These approaches should also work for compiling to Javascript, since Javascript has all of the control-flow statements that WebAssembly uses.

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Check out the Relooper algorithm, originally created for the Emscripten C-to-Javascript compiler. It describes a way to compile arbitrary control flow graphs using only if, while, and labelled break statements (those break statements that can break out of an outer loop). Relooper is also used in compilers that target WebAssembly (which also doesn't have goto).


Emscripten: an LLVM-to-JavaScript compiler
Alon Zakai (2011) https://dl.acm.org/doi/10.1145/2048147.2048224

Beyond Relooper: recursive translation of unstructured control flow to structured control flow
Norman Ramsey (2022) https://dl.acm.org/doi/10.1145/3547621

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1
  • $\begingroup$ I found it hard to follow the Emscripten paper, so I'll have to check out the Beyond Relooper paper to see if it's easier to grasp its concepts! $\endgroup$ Jun 30, 2023 at 2:47
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Finite State Machines

An FSM is an abstract machine where each step is represented as a state, and where computation is a sequence of state transitions.
Each labelled subroutine is its own state, which you can represent this way:

machine main()
{
    int f;
    int g;
    state start
    {
        f = getchar();
        if(f < 3) {
            goto loop;
        }
        else {
            goto start2;
        }
    }
    state loop
    {
        f += 1;
        if(f < 3) {
            goto loop;
        }
        else {
            goto start2;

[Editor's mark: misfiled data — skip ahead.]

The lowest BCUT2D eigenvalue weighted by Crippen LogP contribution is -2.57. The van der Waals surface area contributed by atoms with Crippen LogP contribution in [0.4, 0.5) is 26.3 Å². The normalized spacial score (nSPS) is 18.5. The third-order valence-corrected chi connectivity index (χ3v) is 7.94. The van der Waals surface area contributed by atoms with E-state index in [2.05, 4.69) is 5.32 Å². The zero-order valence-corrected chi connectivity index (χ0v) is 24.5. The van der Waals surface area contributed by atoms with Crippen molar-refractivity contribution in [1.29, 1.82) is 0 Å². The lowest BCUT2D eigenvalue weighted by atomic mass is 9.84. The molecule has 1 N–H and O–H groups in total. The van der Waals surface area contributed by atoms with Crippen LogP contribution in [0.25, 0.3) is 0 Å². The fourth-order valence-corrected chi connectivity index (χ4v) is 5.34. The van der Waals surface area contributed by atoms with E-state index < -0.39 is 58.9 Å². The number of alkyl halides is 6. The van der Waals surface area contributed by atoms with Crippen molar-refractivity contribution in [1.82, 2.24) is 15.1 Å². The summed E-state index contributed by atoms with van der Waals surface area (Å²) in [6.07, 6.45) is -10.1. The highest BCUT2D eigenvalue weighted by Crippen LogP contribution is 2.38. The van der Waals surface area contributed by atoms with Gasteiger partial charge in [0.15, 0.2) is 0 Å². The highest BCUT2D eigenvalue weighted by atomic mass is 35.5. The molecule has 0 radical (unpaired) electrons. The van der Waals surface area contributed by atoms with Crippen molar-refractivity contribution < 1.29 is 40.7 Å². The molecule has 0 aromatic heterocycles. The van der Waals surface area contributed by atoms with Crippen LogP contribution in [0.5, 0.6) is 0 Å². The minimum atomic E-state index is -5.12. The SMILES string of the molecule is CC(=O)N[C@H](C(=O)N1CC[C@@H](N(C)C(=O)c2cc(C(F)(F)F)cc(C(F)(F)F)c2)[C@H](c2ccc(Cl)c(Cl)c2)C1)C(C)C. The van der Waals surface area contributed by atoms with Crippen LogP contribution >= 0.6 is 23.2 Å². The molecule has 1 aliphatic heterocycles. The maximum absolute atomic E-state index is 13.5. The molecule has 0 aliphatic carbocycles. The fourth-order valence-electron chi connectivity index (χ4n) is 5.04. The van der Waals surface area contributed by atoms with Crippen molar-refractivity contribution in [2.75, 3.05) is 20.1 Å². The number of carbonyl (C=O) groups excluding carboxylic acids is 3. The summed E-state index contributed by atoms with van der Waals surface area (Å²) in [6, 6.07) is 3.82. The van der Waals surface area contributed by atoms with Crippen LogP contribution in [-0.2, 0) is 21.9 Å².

}
    }
    state start2
    {
        g = getchar();
        f += g;
        if(g > 5) {
            goto loop;
        }
        else {
            for(int j = 0; j < 12; ++j) {
                if(j == f) {
                    goto start;
                }
                else if(j == -f) {
                    goto end;
                }
            }
        }
    }
    state end {}
}

In a C-like language, that is while/switch. And you can simplify some loop states using do while. And since you mention JavaScript, here's your example code ported to JS:

function main()
{
    let _state = 0;
    let f, g;
    _fsm: while(true) {
        switch(_state) {
        case 0:
            f = getchar();
            if(f < 3) {
                _state = 1;
                continue _fsm;
            }
            else {
                _state = 2;
                continue _fsm;
            }
        case 1:
            do {
                f += 1;
            } while(f < 3);
            _state = 2;
            continue _fsm;
        case 2:
            g = prompt();
            f += g;
            if(g > 5) {
                _state = 1;
                continue _fsm;
            }
            else {
                for(let j = 0; j < 12; ++j) {
                    if(j == f) {
                        _state = 0;
                        continue _fsm;
                    }
                    else if(j == -f) {
                        _state = -1;
                        continue _fsm;
                    }
                }
            }
        case -1:
            break _fsm;
        }
    }
}